The Martyr's Song
The setting: Atlanta, Georgia. The year: 1964. An elderly woman approaches a typical, non-descript high school on a seemingly non-consequential errand. Oblivious to the students standing around the school, and with a will of its own reckoning, Eve's thoughts turn to a scene in Bosnia many years earlier. She has recounted these ominous words so many times that they've become part of her body and soul. Its recollection is a scene of impending disaster, terror even, yet Eve is compelled to relive its memory time and again. Shaken to the present by someone's shout, Eve is drawn back to the moment as she remembers the reason for her presence in this schoolyard: the delivery of a dozen rare roses. And still, there's more here --- a deeper, more beckoning call. Eve spots her, and the likeness is uncanny. It can't be...and yet it is. Who is that girl and what is her story?
Marci, a high school junior, stands rooted to the spot, paralyzed by fear. If she moves, she loses. If she stands still, she loses. It doesn't matter what Marci does. She's a loser, and the whole school knows it, confirming it with every callous, cutting remark. Yet no one can remain inert forever, and so Marci summons what meager resource of courage she has and enters the school. The taunting is merciless and the humiliation now complete.
With her roses Eve approaches Marci, and to the already emotionally damaged girl speaks the words aloud that Marci has been replaying her entire life: "You hate yourself because you don't think you're beautiful, is that it?" In the next moment, Eve offers an invitation of a lifetime: "Come to my flower shop tomorrow, and I will make you beautiful." How could she? Marci ranted, anger now swelling. How could this stranger be so cruel? And yet, the next morning, there she stands at the old woman's flower shop. And after a short attempt at spewing vindictives, Marci accepts Eve's invitation to be transformed and made beautiful.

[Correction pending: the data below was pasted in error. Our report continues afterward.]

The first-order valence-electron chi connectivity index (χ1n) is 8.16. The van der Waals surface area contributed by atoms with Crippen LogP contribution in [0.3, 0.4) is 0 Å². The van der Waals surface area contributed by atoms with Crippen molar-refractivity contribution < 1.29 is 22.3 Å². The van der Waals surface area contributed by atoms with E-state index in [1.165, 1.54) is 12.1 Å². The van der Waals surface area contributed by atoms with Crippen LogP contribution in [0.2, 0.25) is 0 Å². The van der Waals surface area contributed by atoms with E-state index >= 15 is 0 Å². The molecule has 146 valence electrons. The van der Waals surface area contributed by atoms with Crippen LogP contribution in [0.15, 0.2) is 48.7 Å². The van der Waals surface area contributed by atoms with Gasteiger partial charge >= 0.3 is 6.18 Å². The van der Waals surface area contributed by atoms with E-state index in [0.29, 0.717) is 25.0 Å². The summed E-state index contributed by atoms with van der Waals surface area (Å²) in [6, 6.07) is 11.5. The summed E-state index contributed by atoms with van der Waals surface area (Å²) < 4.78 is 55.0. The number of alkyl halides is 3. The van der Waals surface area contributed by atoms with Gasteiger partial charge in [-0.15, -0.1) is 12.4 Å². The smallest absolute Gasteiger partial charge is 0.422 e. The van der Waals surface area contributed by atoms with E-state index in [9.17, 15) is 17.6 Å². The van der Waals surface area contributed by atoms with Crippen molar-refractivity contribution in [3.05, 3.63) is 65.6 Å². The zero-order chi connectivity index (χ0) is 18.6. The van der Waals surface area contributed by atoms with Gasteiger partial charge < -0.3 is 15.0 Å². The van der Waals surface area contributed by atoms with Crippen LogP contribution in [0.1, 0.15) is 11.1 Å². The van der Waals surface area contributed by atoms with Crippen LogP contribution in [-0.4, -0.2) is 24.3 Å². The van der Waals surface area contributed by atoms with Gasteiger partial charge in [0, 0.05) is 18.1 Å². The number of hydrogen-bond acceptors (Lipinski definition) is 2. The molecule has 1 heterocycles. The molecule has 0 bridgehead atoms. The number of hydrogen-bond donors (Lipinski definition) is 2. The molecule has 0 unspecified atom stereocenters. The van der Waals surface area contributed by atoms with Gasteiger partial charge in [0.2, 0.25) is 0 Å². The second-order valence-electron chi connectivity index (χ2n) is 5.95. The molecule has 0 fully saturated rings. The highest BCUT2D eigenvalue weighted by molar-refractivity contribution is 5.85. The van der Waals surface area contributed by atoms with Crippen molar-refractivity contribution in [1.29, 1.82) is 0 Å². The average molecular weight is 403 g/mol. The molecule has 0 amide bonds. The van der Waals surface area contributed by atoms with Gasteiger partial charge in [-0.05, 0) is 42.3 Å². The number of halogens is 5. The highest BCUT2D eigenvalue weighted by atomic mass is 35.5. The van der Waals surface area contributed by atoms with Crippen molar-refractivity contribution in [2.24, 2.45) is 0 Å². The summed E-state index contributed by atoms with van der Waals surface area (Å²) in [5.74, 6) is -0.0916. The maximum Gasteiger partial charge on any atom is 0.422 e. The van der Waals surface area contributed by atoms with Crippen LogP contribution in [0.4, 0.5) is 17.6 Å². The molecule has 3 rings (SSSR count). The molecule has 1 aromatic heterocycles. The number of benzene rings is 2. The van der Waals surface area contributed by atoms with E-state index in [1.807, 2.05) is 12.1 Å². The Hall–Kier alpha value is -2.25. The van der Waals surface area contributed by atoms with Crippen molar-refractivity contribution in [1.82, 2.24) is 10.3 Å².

Eve opens the door to her home. The gauntlet is laid down, and the real story now begins. Eve tells Marci to listen carefully and discover which of the tale's characters she is. Marci is in the story --- there's no doubt --- but she must pay close attention to discern the truth of it and the mystery it holds. Eve's mental recitation from the day before is the same as the opening words to the book she now shares with Marci. This is the story of five ruthless, desperate soldiers, and a small town filled with women, children, and their beloved priest.
On this particular day, 13-year-old Nadia was celebrating her birthday with those who made up her corner of the world. Father Michael --- he with his hunched back, tender in his concern for Nadia, with her plain looks and disfigured leg (due to polio) --- was the first to notice the soldiers' approach. His spirit clenched and he prayed, "Dear Father, protect us." It wasn't long before mercy deserted the scene and the soldiers followed the orders of their crazed inhumane leader to carry out unspeakable acts of cruelty. Nadia's secret wish was that these soldiers would not ruin her birthday party; little did she know how eternity would enter the formerly picturesque scene.
Eve continues to turn pages while speaking and remembering. Marci listens, then understands and believes. The truth is haunting and the song piercing. It is true. Eve has accomplished the unimaginable --- Marci is now beautiful. It's a miracle. Still, both Eve and Marci have paid dearly for the change. Lives have been sacrificed and torn asunder. Yet there is a promise to be embraced, shared, and bestowed. It is enough, and really more than enough.
Reviewed by Michele Howe on August 30, 2005